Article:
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‘Gender, Sexuality and
Heterosexuality’ by Stevi Jackson
A presentation by Jack and Jamila
Overview
• Jackson stressed the importance of
heterosexuality in feminist thought.
• ‘Heteronormativity’
• Heterosexuality...
The Social
• Consists of four dimensions:
1. Structural, patterned social relations that
shape social order at a macro lev...
A view from above: the structural
dimension
• ‘View from above’ – Jackson takes this stance,
which means to appreciate the...
Heteronormativity
Refers to the idea that heterosexuality
is the accepted norm in society.
Heteronormativity is maintained by:
• The meanings and understandings that people
hold about the world.
• These tend to ha...
Heteronormativity is maintained by:
• Everyday interactions and practices.
• For example, women being identified and
evalu...
‘The Social Self’
• The self is not a fixed structure but is always
‘in process’.
• Forms of gendered and sexual self-hood...
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Jamila jack week7 gender and sexuality presentation

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Jamila jack week7 gender and sexuality presentation

  1. 1. ‘Gender, Sexuality and Heterosexuality’ by Stevi Jackson A presentation by Jack and Jamila
  2. 2. Overview • Jackson stressed the importance of heterosexuality in feminist thought. • ‘Heteronormativity’ • Heterosexuality, gender and sexuality intersect and interact with different dimensions of ‘the social’.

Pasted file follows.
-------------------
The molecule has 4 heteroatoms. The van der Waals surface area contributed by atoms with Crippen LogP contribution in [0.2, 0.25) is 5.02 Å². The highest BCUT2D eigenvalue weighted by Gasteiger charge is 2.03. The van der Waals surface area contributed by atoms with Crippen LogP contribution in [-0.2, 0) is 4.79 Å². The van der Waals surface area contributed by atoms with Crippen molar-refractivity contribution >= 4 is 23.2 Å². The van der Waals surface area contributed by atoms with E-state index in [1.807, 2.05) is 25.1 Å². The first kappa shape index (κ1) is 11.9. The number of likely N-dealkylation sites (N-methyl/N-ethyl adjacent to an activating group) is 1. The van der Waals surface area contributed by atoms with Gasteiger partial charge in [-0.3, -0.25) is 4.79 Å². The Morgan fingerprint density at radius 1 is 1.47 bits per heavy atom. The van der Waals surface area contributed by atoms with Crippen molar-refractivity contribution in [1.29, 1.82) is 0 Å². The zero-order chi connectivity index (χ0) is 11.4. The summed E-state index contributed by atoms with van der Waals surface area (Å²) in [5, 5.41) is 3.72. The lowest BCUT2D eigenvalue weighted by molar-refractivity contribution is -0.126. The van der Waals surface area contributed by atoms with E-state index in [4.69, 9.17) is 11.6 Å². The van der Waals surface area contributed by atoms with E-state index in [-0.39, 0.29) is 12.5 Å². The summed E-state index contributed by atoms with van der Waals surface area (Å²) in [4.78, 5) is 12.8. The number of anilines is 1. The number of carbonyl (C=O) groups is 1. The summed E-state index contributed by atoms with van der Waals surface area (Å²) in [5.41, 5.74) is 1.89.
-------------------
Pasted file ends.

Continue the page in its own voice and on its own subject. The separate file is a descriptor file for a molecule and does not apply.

3. 3. The Social • Consists of four dimensions: 1. Structural, patterned social relations that shape social order at a macro level. 2. Social relations and practices, which are filled with meaning. 3. The ‘everyday’, routine social practices. 4. Social agents or subjects (sexual and gendered selves).
  4. 4. A view from above: the structural dimension • ‘View from above’ – Jackson takes this stance, which means to appreciate the existence of structural, patterned inequalities. • For example, inequalities in distributions of resources and the division of labour. • Gender and heterosexuality are structural phenomena • Structural constraints impinge on everyday life, differentially enabling/ constraining patterns of existence. • Sexuality is not a structural phenomenon.
  5. 5. Heteronormativity Refers to the idea that heterosexuality is the accepted norm in society.
  6. 6. Heteronormativity is maintained by: • The meanings and understandings that people hold about the world. • These tend to have a ‘normalizing effect’ on discussions of gender and sexuality. • For example, most of us are taught from a young age that heterosexuality is the norm and homosexuality is the deviant other.
  7. 7. Heteronormativity is maintained by: • Everyday interactions and practices. • For example, women being identified and evaluated in terms of their sexual availability/attractiveness to men. • A woman’s ‘role’ in a heterosexual relationship as the wife and mother.
  8. 8. ‘The Social Self’ • The self is not a fixed structure but is always ‘in process’. • Forms of gendered and sexual self-hood are culturally and historically specific. • Gendered and sexual selves continue to be renegotiated throughout our lives.

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